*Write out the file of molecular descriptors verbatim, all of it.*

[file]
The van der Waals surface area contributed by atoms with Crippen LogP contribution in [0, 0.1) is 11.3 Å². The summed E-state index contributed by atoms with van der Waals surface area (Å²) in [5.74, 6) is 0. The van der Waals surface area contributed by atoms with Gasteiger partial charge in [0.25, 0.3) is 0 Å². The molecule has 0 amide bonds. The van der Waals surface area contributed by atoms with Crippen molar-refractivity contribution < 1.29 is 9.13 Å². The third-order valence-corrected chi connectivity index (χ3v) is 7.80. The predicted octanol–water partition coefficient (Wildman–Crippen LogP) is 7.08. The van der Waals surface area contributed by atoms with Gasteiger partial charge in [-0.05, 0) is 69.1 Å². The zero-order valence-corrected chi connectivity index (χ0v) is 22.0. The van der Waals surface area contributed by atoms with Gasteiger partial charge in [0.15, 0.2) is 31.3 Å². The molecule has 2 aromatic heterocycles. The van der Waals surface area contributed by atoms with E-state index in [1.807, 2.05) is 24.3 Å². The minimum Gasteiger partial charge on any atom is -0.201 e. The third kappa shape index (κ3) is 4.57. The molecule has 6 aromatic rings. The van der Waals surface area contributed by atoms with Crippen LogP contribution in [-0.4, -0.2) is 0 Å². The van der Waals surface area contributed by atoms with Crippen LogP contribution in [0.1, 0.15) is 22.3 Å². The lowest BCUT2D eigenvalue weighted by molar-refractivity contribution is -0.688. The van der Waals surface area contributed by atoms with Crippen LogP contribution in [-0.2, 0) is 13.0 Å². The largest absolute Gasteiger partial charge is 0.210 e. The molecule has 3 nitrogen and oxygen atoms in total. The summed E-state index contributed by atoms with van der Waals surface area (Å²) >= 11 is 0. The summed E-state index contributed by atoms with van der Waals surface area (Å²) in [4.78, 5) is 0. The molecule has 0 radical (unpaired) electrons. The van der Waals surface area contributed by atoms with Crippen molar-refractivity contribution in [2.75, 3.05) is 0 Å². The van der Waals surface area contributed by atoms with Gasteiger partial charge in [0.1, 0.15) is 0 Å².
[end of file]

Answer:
The van der Waals surface area contributed by atoms with Crippen LogP contribution in [0, 0.1) is 11.3 Å². The summed E-state index contributed by atoms with van der Waals surface area (Å²) in [5.74, 6) is 0. The van der Waals surface area contributed by atoms with Gasteiger partial charge in [0.25, 0.3) is 0 Å². The molecule has 0 amide bonds. The van der Waals surface area contributed by atoms with Crippen molar-refractivity contribution < 1.29 is 9.13 Å². The third-order valence-corrected chi connectivity index (χ3v) is 7.80. The predicted octanol–water partition coefficient (Wildman–Crippen LogP) is 7.08. The van der Waals surface area contributed by atoms with Gasteiger partial charge in [-0.05, 0) is 69.1 Å². The zero-order valence-corrected chi connectivity index (χ0v) is 22.0. The van der Waals surface area contributed by atoms with Gasteiger partial charge in [0.15, 0.2) is 31.3 Å². The molecule has 2 aromatic heterocycles. The van der Waals surface area contributed by atoms with E-state index in [1.807, 2.05) is 24.3 Å². The minimum Gasteiger partial charge on any atom is -0.201 e. The third kappa shape index (κ3) is 4.57. The molecule has 6 aromatic rings. The van der Waals surface area contributed by atoms with Crippen LogP contribution in [-0.4, -0.2) is 0 Å². The van der Waals surface area contributed by atoms with Crippen LogP contribution in [0.1, 0.15) is 22.3 Å². The lowest BCUT2D eigenvalue weighted by molar-refractivity contribution is -0.688. The van der Waals surface area contributed by atoms with Crippen LogP contribution in [-0.2, 0) is 13.0 Å². The largest absolute Gasteiger partial charge is 0.210 e. The molecule has 3 nitrogen and oxygen atoms in total. The summed E-state index contributed by atoms with van der Waals surface area (Å²) >= 11 is 0. The summed E-state index contributed by atoms with van der Waals surface area (Å²) in [4.78, 5) is 0. The molecule has 0 radical (unpaired) electrons. The van der Waals surface area contributed by atoms with Crippen molar-refractivity contribution in [2.75, 3.05) is 0 Å². The van der Waals surface area contributed by atoms with Gasteiger partial charge in [0.1, 0.15) is 0 Å².